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Creating A Respectful and Open World for Natural Hair Act of 2020

Floor Speech

Date: Sept. 21, 2020
Location: Washington, DC

I watched the wrestling video and I hear the stories from a school in Texas or Banana Republic, and I find these things horrible. I don't think you can find any Member in this Chamber who doesn't find racial discrimination to be repugnant and inconsistent with basic standards of human decency.

What Democrats and Republicans also agree on is that using hairstyles as an excuse for engaging in racial discrimination is wrong and is already illegal under Federal civil rights law, and I think that is where we come to a little bit of a disagreement. If a school administrator in Texas can't find title VII, he is not going to find this language in addition to title VII.

In 1973, the Supreme Court held that using a pretextual reason as cover for undertaking an action prohibited by Federal civil rights laws is, nonetheless, a violation of Federal civil rights laws. As early as 1976, Federal courts held that discrimination on the basis of a hairstyle associated with a certain race or national origin may constitute racial discrimination.

Looking at both this bill and the law, it appears to me that the behavior that we are seeking to make illegal is already illegal. However, both at markup and on the floor, our colleagues have made impassioned arguments about why this bill is necessary, even though we all agree that the activity that we are already talking about is already illegal.

That doesn't take anything away from the discrimination or the embarrassment that any of those young men or women have felt in any of those incidents, but I am not sure the bill solves the problem, and that is why I wish the committee had taken time to examine whether the bill is either redundant or necessary.

Our committee should have held a hearing with alleged victims of the sort of discrimination that the Democrats argue this bill is designed to help. Our committee should have had a hearing with some legal scholars and individuals responsible for enforcing our Nation's civil rights laws to determine if this bill will achieve what it is intended to do.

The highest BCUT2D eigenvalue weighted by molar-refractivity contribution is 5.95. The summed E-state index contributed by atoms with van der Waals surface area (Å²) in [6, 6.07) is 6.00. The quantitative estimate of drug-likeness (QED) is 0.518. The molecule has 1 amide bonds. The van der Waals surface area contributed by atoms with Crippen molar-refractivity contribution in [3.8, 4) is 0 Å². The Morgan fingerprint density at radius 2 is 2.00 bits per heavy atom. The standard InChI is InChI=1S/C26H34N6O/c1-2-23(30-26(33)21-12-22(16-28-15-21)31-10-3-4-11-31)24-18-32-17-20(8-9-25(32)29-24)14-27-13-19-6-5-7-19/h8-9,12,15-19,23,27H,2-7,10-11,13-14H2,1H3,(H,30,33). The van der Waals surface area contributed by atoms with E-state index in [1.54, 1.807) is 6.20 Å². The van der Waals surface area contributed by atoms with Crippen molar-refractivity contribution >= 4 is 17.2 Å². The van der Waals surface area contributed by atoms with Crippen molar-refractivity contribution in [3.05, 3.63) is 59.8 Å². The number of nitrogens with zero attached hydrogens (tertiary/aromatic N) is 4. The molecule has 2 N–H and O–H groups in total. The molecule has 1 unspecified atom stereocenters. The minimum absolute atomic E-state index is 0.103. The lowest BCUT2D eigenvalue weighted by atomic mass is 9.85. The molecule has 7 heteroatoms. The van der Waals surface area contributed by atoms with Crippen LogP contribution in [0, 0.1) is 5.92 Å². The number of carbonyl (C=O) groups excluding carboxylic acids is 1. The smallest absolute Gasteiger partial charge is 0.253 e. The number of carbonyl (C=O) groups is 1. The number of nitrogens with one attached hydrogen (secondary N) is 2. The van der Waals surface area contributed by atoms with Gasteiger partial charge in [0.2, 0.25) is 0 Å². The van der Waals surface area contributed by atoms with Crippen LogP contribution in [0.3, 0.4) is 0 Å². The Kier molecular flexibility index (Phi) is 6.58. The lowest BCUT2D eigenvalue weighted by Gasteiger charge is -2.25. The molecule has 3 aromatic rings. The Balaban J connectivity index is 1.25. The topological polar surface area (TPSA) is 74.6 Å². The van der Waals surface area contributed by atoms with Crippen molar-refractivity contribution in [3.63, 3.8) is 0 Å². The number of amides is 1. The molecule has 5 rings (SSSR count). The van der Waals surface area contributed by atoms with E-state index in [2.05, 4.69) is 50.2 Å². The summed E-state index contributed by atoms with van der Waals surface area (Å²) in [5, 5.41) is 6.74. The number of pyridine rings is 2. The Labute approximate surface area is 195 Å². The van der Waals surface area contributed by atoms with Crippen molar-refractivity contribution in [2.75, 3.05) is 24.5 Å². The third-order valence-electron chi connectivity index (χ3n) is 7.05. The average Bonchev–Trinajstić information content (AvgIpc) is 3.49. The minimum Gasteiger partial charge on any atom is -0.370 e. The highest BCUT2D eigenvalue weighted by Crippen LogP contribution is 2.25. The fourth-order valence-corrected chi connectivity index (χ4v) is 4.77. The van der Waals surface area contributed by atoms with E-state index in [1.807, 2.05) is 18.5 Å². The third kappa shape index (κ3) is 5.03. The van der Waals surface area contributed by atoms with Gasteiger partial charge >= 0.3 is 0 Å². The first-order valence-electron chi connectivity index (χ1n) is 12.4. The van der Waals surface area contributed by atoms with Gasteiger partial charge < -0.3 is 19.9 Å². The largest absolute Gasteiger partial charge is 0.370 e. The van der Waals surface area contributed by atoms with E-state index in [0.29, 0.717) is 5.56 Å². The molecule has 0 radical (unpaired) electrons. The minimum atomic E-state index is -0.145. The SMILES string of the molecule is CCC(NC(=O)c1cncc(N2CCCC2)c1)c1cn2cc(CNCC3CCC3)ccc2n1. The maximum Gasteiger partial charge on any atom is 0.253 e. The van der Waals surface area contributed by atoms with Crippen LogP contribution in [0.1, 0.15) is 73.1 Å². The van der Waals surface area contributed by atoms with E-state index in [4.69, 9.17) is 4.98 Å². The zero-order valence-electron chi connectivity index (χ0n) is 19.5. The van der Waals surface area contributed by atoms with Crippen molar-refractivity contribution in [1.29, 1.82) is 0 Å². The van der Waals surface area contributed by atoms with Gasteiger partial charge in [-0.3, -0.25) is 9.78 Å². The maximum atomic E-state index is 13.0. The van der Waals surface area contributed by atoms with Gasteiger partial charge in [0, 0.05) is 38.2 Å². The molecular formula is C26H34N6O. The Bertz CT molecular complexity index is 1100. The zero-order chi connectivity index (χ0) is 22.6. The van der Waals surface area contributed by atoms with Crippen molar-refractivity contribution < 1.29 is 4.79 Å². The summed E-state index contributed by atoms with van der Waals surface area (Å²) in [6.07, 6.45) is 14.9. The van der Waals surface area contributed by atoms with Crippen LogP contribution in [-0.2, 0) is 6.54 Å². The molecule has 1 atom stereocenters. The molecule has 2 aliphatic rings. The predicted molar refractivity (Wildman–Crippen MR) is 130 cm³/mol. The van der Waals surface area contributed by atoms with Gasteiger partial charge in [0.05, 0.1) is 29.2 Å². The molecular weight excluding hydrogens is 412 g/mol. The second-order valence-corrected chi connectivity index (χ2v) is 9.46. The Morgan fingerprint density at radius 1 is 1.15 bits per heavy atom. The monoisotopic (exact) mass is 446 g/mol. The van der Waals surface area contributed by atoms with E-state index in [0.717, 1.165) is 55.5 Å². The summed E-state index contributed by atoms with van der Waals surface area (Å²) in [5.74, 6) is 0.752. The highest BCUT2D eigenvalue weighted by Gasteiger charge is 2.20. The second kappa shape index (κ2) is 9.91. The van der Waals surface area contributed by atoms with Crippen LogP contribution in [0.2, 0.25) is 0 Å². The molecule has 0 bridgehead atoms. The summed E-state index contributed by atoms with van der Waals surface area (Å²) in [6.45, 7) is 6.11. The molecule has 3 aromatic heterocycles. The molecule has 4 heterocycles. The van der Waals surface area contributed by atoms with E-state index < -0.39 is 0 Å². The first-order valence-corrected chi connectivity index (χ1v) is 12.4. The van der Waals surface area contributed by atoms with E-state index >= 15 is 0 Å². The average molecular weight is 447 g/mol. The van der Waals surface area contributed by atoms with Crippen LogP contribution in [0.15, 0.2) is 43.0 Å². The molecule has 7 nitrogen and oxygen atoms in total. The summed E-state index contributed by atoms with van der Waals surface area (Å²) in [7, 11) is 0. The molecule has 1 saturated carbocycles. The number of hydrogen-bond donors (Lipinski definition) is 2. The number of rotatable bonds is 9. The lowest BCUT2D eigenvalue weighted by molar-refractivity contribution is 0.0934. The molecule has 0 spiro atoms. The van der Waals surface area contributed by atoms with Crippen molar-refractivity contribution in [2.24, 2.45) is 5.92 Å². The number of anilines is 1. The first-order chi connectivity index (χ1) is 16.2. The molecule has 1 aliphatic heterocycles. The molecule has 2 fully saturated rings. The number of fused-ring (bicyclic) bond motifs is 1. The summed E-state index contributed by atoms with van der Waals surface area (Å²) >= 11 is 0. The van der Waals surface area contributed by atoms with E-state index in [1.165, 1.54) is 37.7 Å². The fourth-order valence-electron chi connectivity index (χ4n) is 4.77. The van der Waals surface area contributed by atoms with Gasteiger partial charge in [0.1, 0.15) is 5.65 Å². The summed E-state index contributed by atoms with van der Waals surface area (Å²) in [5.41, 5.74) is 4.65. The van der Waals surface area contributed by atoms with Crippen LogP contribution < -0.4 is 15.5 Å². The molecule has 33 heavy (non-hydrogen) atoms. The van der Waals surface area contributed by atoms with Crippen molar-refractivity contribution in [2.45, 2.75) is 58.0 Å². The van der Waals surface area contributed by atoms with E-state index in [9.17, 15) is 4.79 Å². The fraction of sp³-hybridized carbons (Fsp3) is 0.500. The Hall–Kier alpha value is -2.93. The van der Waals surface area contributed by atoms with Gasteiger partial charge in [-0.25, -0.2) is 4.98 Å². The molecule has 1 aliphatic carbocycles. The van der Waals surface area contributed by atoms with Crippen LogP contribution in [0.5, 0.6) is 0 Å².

Schools, employers, and other entities covered by Federal civil rights laws can have race-neutral policies that everyone must follow. They can also have race-neutral policies that have a disparate racial impact, and those are the places we need to address.

This is particularly true when the policy is necessary for critical functions of the job. There is a reason firefighters have mustaches but not beards, and that is because you have to wear an SCBA. You can't wear the mask if you have a beard.

Our committee should have examined how this bill would affect the ability of schools, employers, and other entities to maintain such policies. But we never had a hearing; we just had a markup. Chairman Nadler brought this bill straight to markup, and now we are on the floor today without any legislative hearing.

I am not even sure it is a bad idea. But I would like to know if it is not redundant. I would like to know what the unintended consequences are. And there are real reasons why, when you are dealing with civil rights law, particularly on something that has already been agreed on that is illegal--enforcement and legality are two different things, and we just don't know enough about what we are doing or why it is necessary.

So, I would ask that we oppose this bill, and I reserve the balance of my time.


Mr. Speaker, let me indicate that I want to thank the previous speaker for raising his concerns.

I think what I would like to offer to him is that people have been suffering these indignities for decades. Natural hair is coming back. We called it Afros. And anyone who wore an Afro in a certain era knows how they were confronted and looked at. There were vast numbers of people wearing Afros, whether males or females, individuals of African descent. I am a living witness, and we are living witnesses to that.

So I do want to make the point that it is not redundant. I will make this point again. But in 2016, the Eleventh Circuit rejected the EEOC's argument that existing law prohibits hair discrimination as a proxy for race discrimination.

What I did say, as we worked together, Mr. Armstrong--I appreciate his commentary and his leadership--is that we are here to fix things, and here we have that the Eleventh Circuit would not accept that.

So I thank the gentleman for raising the concern, and I think Chairman Nadler looked at this carefully and subcommittee chairpersons looked at this carefully and knew that we had to proceed.